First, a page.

Warwickshire beat Surrey by 68 runs
A record stand between Jonathan Trott and Jim Troughton laid the platform for a 68-run victory over Surrey at Edgbaston.
Before last night Warwickshire had lost their last three one-day games and appeared in danger of losing momentum at a vital time. Yet they put the disappointment of the painful losses at Taunton and Lord?s behind them with a polished performance and moved a place nearer the top three.
Some of the gloss was taken off the victory by rivals Derbyshire?s five-wicket win over Yorkshire, but Warwickshire are still assured of promotion if they win all three remaining games.
That will not be easy. Quite apart from the workload ? Warwickshire play on seven of the last eight days of the season ? the weather could also scupper their hopes. A last day meeting with Durham may well decide the winners of the Division Two table.
Trott and Troughton added 144 for the third wicket in just 22 overs, a record for any wicket for the county against Surrey in this competition. They took full advantage of a fine batting pitch, some innocuous bowling and a characteristically sloppy fielding display from a Surrey side that look desperate for the end of the season.
It was a heart-warming stand. Both men have struggled for fluency this summer, but here showed their inherent class in as fine a display of one-day batting as they have produced this season.
Man of the match Trott was awarded his longawaited and thoroughly deserved county cap just before the start of play. Perhaps that inspired him for he looked imperious from the start, driving crisply off front and back foot and pulling with disdain on the way to his second consecutive oneday century.
His 101 came off 111 balls, with nine fours and a six. But perhaps as impressive as the boundaries Trott struck, was the way he placed the ball into the gaps. It was the type of innings this side have been missing and another sign of Trott?s growing maturity.
Troughton survived a hard chance on 65, but otherwise hit the ball beautifully cleanly as he hit 82 off 67 balls, including six fours and five sixes. It was high-quality batting and represented Troughton?s highest one-day score for Warwickshire.
He remains an infuriatingly inconsistent performer, but displays like this show his ability. He is surely worth perseverance.
A Neil Carter blitz ensured the perfect start. Carter cracked 11 fours ? the majority off the middle of his bat ? in a 29-ball halfcentury that set the tone for the rest of the innings.
At 202 for two in the 33rd over, a total of over 300 seemed probable, but Troughton?s dismissal to an ambitious legside flick began a decline.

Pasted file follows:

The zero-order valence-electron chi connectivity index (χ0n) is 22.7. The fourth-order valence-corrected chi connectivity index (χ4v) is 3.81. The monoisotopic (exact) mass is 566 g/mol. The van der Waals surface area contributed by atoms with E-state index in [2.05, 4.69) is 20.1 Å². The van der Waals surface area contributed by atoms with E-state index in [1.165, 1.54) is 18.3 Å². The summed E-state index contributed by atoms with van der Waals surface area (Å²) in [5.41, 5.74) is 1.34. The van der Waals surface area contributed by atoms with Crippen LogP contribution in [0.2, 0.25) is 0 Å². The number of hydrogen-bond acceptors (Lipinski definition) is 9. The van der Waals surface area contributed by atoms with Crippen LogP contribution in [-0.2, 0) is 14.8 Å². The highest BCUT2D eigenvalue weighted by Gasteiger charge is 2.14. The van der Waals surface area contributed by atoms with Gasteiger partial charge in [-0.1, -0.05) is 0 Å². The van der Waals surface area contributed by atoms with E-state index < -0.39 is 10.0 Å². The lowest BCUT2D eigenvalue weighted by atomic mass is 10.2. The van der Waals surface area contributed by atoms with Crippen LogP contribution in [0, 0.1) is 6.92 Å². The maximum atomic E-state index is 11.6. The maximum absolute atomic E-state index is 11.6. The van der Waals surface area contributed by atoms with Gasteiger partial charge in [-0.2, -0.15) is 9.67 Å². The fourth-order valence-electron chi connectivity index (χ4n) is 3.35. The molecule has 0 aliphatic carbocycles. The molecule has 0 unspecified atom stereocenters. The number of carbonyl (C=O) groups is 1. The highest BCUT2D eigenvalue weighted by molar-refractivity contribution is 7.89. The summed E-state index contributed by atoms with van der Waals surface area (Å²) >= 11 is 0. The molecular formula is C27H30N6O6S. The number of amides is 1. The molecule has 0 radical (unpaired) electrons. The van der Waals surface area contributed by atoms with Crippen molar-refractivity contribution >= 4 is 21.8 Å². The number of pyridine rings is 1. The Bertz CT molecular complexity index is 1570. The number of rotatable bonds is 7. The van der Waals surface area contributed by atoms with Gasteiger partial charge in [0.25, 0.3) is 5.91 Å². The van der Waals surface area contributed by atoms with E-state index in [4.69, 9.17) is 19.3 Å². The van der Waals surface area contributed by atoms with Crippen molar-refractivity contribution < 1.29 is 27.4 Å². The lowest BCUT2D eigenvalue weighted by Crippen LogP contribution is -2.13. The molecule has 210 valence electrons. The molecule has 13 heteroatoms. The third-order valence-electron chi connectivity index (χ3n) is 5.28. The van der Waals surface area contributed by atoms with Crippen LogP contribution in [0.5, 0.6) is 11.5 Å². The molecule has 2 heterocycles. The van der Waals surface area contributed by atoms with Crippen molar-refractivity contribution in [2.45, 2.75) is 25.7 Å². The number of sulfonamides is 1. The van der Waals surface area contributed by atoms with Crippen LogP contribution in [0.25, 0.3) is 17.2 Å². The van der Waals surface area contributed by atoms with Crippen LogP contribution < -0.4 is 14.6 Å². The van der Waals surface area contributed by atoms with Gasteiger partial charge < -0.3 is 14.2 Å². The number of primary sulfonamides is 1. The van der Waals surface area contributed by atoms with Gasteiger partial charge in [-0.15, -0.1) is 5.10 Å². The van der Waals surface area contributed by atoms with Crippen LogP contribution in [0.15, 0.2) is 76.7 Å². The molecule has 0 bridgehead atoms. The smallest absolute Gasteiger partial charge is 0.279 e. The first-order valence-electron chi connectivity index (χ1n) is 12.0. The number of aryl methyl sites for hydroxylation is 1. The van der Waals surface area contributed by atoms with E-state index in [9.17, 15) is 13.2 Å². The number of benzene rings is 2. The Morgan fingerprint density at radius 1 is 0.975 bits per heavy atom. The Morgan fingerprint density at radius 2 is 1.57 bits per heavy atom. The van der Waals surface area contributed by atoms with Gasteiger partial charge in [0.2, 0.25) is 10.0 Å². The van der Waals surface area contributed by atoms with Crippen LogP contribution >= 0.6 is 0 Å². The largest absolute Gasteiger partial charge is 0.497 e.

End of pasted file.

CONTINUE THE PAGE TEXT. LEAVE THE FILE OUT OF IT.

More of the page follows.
Rikki Clarke, bowling with decent pace, struck four times in eight balls to finish with career-best figures as Warwickshire lost four for 19 to end on 292 for eight.
Warwickshire?s demise was understandable. Conditions were far too gloomy once the sun set and, despite the presence of floodlights, they were inexplicably not switched on until after the first innings.
It was not much better for Surrey. The four floodlights (there are more for international matches) provided inadequate illumination for a game of this quality and leaves any side losing the toss and batting second at a distinct disadvantage.
Surrey never threatened to win. Though Mark Butcher (31 off 46 balls, four fours) and Clarke (42 off 39 balls, five fours) flattered briefly, Butcher slashed to cover and the admirable Trott defeated Clarke?s attempted sweep.
A last wicket stand of 33 between two of Surrey?s younger ? and noticeably keener ? youngsters, Jade Dernbach and Chris Murtagh, only delayed the inevitable.
James Anyon bowled particularly well, finishing with competition-best figures of three for 44. Hitting the seam and bowling straight at a sharpish pace, Surrey were unable to take the necessary risks against him and perished when they tried.
Troughton followed up his innings with a brilliant catch to dismiss the dangerous Ali Brown; a top-edged pull that flew monstrously high into the dark skies was brilliantly held running in from the point boundary.
Warwickshire have improved vastly as a one-day side this season. Promotion will have to be secured without the help of any overseas players, but on current form, the Bears appear well placed.